Comparison of processes for the supercritical carbon dioxide extraction of oil from soybean seeds
- 187 Downloads
Three different process alternatives for the production of soybean oil by supercritical carbon dioxide extraction were analyzed. The first two processes were organized according to the classical scheme, based on high-pressure extraction followed by separation induced by pressure reduction. Different techniques were used to recover the solvent in these two schemes, in the liquid and in the gas phases, respectively. The third alternative was based on an isobaric scheme—the oil, extracted at high pressure, was separated by chainging the temperature in the separator. In a further improvement, a technique for the heat transfer network integration was added to all the process schemes. The different schemes were used to establish the process configuration that can produce a lower operating cost for soybean oil extraction. Operating costs were considered on an industrial scale to carry out a screening of the different alternatives. The operating cost of these plants were then compared with the hexane extraction process. A substantial reduction in the specific costs was obtained in the case of heat transfer integration, and the operating costs fell in the same range as conventional extraction plants.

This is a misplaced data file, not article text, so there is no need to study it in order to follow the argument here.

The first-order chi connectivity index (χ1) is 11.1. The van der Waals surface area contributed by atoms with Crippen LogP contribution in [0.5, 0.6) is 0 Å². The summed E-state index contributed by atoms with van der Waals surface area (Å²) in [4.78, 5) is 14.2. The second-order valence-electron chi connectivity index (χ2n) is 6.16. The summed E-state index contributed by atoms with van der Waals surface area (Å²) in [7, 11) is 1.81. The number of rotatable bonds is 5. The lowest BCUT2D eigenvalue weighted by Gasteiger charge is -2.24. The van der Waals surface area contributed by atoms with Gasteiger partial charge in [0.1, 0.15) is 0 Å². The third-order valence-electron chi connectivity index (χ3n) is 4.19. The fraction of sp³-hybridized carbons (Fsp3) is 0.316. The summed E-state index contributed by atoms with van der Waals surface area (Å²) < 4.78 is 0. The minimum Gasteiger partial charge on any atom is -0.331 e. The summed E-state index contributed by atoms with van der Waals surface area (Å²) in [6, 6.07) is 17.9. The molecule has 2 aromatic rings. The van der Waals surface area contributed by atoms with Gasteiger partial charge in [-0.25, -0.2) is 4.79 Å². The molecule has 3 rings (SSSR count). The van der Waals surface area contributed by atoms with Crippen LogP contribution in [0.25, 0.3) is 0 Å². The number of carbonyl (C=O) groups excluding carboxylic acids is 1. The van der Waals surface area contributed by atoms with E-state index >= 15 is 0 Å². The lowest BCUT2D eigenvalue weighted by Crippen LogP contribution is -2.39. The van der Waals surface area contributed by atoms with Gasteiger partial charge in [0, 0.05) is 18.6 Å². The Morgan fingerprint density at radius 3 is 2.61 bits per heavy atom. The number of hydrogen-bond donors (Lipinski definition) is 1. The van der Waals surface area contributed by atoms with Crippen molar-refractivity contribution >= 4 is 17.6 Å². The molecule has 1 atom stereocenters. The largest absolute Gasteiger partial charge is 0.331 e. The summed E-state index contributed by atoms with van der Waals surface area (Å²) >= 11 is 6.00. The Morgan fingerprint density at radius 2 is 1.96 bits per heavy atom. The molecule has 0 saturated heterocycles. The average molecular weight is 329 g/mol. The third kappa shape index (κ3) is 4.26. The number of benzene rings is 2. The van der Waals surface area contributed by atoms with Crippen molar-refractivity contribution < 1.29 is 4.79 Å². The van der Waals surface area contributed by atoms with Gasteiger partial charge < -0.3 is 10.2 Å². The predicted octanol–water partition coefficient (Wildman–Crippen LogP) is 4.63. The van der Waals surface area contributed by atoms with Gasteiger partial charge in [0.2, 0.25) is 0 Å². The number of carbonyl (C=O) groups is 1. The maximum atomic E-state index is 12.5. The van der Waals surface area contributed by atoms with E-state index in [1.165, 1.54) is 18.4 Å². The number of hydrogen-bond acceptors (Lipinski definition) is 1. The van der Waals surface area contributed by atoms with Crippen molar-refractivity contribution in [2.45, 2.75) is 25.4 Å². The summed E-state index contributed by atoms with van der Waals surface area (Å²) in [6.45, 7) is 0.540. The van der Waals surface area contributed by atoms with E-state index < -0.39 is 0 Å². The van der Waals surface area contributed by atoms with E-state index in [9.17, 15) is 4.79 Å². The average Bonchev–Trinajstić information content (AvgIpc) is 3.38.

Key wordsCarbon dioxide cost comparison processes soybean oil supercritical extraction
Unable to display preview. Download preview PDF.
- 6.Stahl, E., K.W. Quirin and D. Gerard,Verdichtete Gase zur Extraktion und Raffination, Springer-Verlag, Berlin, 1986, p. 91.Google Scholar
- 7.Brown, H.L., B.B. Hamel, and B.A. Hedmann,Energy Analysis of 108 Industrial Processes, The Fairmont Press, Inc., Atlanta, 1985, p. 46.Google Scholar
- 8.Linhoff, B., D.W. Townsend, D. Boland, G.F. Hewitt, B.E.A. Thomas, A.R. Guy and R.H. Marsland,A User Guide on Process Integration for the Efficient Use of Energy, The Institution of Chemical Engineers, England, 1984.Google Scholar
- 9.Eggers, R., and G. Kaschel,Continuous Feed into High Pressure Autoclave by Means of a Screw-Press, Engineering and Food, Vol. 3, edited by W. Spiess, and H. Shubert, Elsevier Science, 1990, p. 415.Google Scholar
- 10.Eggers, R.,J. Am. Oil Chem. Soc. 62:1222 (1985).Google Scholar
- 11.Schwartzberg, H.G.:Design of Continuous, Countercurrent, Solid-Liquid Supercritical Extraction Systems for Solutes in Moist Solids, Proceedings of the 2nd Congress on Fluidi Supercritici e le loro Applicazioni, edited by E. Reverchon, and A. Schiraldi, CUEN, Naples, 1993, pp. 249.Google Scholar
- 12.Treybal, R.E.,Mass Transfer Operation, McGraw Hill, New York, 1980, p. 537.Google Scholar
- 16.Enciclopedie des Gas, Elsevier-L’air Liquide, Amsterdam, 1976. p. 33.Google Scholar
- 17.API Databook, Procedures 6A2.21 and 6A2.22, American Petroleum Institute.Google Scholar
- 18.Sandler, H.J., and E.T. Luckiewicz,Practical Process Engineering, McGraw-Hill, New York, 1987, p. 401.Google Scholar
- 19.Reverchon, E., and L. Sesti Osséo,Impiantistica Italiana V:3 (1992).Google Scholar